I love a spreadsheet as much as the next person (Check out our free Disney World pocket planner). But there’s a tipping point, where it becomes less helpful and more stressful. Like having three dining reservations in a day or sprinting across the park to get to your next Lightning Lane in time.

Things will not go according to plan. Rides will break down. People will get hangry. A thunderstorm will blow through.

Having some flexibility can make sure your plan to have fun doesn’t get in the way of actually having fun.

Now to the “there’s no room for spontaneity” crowd, you can actually have a very spontaneous Disney World vacation. There’s just a minimal amount of planning that you need to do beforehand. Buy your tickets and make your hotel and theme park reservations ahead of time.

Then I would encourage you to go into EPCOT’s World Showcase in the morning and explore each country, or take things slow at Animal Kingdom and really soak in the details. Don’t want to worry about dining reservations? Use the walk-up list in the app, or go to one of the great counter service restaurants.

Spontaneity is a mindset.

Look, If you’re allergic to planning, like the word plan makes you break out in hives, well, if that’s the case, I’m so sorry I’ve been saying it so much. (And you should see a doctor about that).

If you just hate planning, then you should work with the official travel agency of Guide2WDW. They are Disney experts who do all the planning for you, like making reservations, so you can just show up and have fun.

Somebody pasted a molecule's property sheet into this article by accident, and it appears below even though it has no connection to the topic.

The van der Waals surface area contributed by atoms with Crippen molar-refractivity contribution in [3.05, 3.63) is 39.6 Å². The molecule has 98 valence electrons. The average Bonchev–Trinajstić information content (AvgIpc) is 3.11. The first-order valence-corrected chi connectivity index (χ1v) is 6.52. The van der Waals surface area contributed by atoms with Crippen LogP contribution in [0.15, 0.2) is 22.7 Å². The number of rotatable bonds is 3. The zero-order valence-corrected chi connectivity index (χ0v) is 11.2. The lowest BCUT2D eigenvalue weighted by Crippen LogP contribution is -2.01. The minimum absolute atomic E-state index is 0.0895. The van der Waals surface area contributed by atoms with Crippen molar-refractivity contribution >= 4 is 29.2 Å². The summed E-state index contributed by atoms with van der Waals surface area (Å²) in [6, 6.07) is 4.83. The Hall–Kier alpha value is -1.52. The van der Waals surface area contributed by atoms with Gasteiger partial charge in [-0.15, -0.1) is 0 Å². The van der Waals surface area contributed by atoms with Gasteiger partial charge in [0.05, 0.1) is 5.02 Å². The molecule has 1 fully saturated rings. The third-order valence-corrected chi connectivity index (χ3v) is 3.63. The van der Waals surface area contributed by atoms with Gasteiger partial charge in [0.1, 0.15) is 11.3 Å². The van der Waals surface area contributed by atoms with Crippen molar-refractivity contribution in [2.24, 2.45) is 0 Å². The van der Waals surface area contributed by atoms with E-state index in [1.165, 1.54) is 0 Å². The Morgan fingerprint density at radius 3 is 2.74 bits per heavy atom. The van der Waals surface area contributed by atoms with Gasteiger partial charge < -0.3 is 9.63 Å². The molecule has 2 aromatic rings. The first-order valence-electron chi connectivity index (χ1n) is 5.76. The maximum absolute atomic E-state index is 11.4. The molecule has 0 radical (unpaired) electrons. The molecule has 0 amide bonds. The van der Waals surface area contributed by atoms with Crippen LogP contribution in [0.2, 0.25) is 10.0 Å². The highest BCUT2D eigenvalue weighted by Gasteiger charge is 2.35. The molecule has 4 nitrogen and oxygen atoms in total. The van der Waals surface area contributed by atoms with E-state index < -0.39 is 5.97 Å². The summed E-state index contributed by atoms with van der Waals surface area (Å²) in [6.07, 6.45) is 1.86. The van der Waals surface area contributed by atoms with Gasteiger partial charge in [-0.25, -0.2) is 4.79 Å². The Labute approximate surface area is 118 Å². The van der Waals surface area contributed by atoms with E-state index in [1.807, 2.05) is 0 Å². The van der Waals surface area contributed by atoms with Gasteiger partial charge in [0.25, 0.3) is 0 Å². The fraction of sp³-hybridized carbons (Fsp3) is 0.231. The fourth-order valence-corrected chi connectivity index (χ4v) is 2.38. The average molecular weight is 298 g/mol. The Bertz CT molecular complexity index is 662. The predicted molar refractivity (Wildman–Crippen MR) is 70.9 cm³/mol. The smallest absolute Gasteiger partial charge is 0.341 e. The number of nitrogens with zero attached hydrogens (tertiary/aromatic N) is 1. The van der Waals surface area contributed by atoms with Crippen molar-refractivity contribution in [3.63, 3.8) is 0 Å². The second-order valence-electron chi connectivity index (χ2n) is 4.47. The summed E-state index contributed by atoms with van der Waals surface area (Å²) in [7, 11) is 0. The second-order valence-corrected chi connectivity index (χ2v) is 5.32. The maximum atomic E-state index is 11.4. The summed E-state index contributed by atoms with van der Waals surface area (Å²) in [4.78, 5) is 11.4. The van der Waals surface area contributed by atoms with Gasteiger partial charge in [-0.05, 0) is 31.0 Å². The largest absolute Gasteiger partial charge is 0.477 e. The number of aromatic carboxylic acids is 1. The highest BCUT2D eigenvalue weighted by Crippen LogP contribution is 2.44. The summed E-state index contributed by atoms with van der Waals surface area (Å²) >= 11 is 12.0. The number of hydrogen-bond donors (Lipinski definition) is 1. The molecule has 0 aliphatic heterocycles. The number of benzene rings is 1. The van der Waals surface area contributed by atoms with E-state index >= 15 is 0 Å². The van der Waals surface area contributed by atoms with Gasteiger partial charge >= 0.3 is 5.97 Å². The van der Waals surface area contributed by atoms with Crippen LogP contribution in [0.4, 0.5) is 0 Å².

And the best part is that there’s no extra cost to you. You can learn more in our list of the best Travel Agencies for Disney World.

5) You have to spend the whole time on your phone

My Disney Experience App Screens for Topolino's Terrace, Oga's Cantina, and Nomad Lounge at Disney World, each with a wait under 15 minutes

Once again, there is a kernel of truth to this. The My Disney Experience app has become a crucial tool for navigating Disney World.

It has wait times, dining reservations, mobile order, Virtual Queue, Lightning Lane, and more. It’s a lot, and I get comments all the time that Disney is taking away the fun of vacation by forcing you to be on your phone all the time.

But let’s unpack this a little bit, because when I go to Disney I don’t feel glued to my phone.

You need the app to join the Virtual Queue. But the Virtual Queue is only used on two rides right now, and at most you’ll need to be on your phone for 5-10 minutes on a day when you want to go on one of those rides.

Genie+ is probably the biggest culprit of this idea. Because you have to spend extra money on it, there’s a feeling that you need to maximize the value by constantly checking to see if you can get a Lightning Lane.

However, you can take a more chill approach to it.

With Genie+, once you make a Lightning Lane reservation, you can’t make another one until either you use that reservation or two hours have passed, whichever is sooner. So, don’t spend all day checking to see what’s available. Make a reservation, and then check again either when you get in line for that Lightning Lane, or set a timer for two hours if the timeslot is later than that.